Professor Saskia Hamilton — The American Academy of Arts and Letters

Headshot for Saskia Hamilton

On May 19, the American Academy of Arts and Letters will present 18 recipients with prestigious literature awards and prizes to recognize established and emerging writers of fiction, nonfiction, drama, and poetry. Saskia Hamilton, Vice Provost, professor of English, and director of Women Poets at Barnard, is among just eight winners in the category of Arts and Letters Awards in Literature, which honors exceptional accomplishments in any genre.

Hamilton’s latest books include Corridor, a volume of poetry, and The Dolphin Letters, 1970–1979: Elizabeth Hardwick, Robert Lowell, and Their Circle, which results from a decade of recontextualizing letters between poet Robert Lowell and critic and novelist Elizabeth Hardwick during their highly publicized divorce. In it, Hamilton crafts a full narrative honoring the intimate complexities of one of literary history’s most famous scandals.


Professor María de la Paz Fernández — Society for Research on Biological Rhythms

Headshot for Maria de la Paz Fernandez

On April 13, María de la Paz Fernández, assistant professor of neuroscience, was selected as Public Outreach Committee Chair for the Society for Research on Biological Rhythms (SRBR). One of four prominent chronobiology research societies and publisher of the Journal of Biological Rhythms, the SRBR was established in 1986 to promote the advancement and dissemination of basic and applied research in all aspects of biological rhythms; enhance the education and training of students and researchers in the field; and foster interdisciplinary communication and an international exchange of ideas.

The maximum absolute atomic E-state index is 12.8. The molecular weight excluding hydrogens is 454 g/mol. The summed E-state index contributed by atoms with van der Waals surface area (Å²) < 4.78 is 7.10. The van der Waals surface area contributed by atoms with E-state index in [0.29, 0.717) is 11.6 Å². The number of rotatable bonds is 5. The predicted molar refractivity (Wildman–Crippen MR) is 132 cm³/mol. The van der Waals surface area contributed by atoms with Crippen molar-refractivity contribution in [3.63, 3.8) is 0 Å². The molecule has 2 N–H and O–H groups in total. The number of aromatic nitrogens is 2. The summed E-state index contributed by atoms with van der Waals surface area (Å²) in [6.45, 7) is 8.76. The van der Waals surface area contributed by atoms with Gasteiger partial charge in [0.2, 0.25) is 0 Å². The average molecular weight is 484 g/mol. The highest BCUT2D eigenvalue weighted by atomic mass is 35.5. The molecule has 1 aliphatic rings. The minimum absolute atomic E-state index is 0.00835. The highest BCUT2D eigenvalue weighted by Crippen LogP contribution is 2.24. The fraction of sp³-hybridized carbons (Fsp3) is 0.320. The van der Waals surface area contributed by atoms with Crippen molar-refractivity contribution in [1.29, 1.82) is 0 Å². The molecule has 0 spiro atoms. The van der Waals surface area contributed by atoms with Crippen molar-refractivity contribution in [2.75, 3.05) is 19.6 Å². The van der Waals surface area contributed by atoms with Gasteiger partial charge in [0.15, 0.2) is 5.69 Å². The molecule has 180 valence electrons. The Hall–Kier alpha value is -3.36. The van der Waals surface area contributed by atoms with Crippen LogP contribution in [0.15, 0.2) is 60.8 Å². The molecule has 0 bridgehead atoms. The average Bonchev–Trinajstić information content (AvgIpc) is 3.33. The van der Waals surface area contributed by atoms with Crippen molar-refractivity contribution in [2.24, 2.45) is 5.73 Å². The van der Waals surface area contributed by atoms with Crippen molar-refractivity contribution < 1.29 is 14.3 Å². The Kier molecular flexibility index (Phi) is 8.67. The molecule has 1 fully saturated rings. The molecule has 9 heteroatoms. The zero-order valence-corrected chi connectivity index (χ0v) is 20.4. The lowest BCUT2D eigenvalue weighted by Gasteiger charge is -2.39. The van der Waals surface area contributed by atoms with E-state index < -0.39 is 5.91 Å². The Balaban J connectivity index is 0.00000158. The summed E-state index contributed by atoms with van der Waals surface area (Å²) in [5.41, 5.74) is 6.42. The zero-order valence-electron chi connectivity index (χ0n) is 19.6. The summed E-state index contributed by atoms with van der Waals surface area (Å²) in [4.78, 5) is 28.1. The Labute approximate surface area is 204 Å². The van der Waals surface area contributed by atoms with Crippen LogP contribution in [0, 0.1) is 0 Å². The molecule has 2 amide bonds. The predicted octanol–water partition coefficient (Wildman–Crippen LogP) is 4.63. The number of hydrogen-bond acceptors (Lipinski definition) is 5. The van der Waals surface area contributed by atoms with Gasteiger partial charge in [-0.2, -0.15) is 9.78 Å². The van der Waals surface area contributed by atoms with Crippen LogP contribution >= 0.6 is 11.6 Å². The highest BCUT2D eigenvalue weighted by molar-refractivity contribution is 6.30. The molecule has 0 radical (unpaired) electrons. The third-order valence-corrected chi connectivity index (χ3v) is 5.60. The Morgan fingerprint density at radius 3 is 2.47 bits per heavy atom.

As Public Outreach Committee Chair, Professor de la Paz Fernández will “create, curate, and distribute content about biological rhythms to increase its visibility and impact, and to position SRBR as a source of accurate and useful chronobiological information, especially in social media and on the web.”


Professor Paige West — Guggenheim Fellow

Paige West Photo

On April 8, the John Simon Guggenheim Memorial Foundation selected Paige West, the Claire Tow Professor of Anthropology at Barnard College, to be a 2021 Guggenheim Fellow. The honor recognizes “exceptional individuals in pursuit of scholarship in any field of knowledge and creation in any art form, under the freest possible conditions.” This year, the foundation presented fellowships to 184 of the nearly 3,000 applicants, which included American and Canadian scientists, scholars in the social sciences and humanities, and writers and artists of all kinds. 

To date, the foundation has granted nearly $400 million in fellowship support to more than 18,000 individuals. Past recipients include more than 125 Nobel laureates, members of all the national academies, and winners of the Pulitzer Prize, Fields Medal, Turing Award, Bancroft Prize, National Book Award, and other internationally recognized honors. Last year, five fellows won Pulitzer Prizes and four won Nobel Prizes.

Professor West will use the fellowship support to continue her scholarship in anthropology and cultural studies.


Congratulations to our distinguished faculty members on receiving these impressive accolades!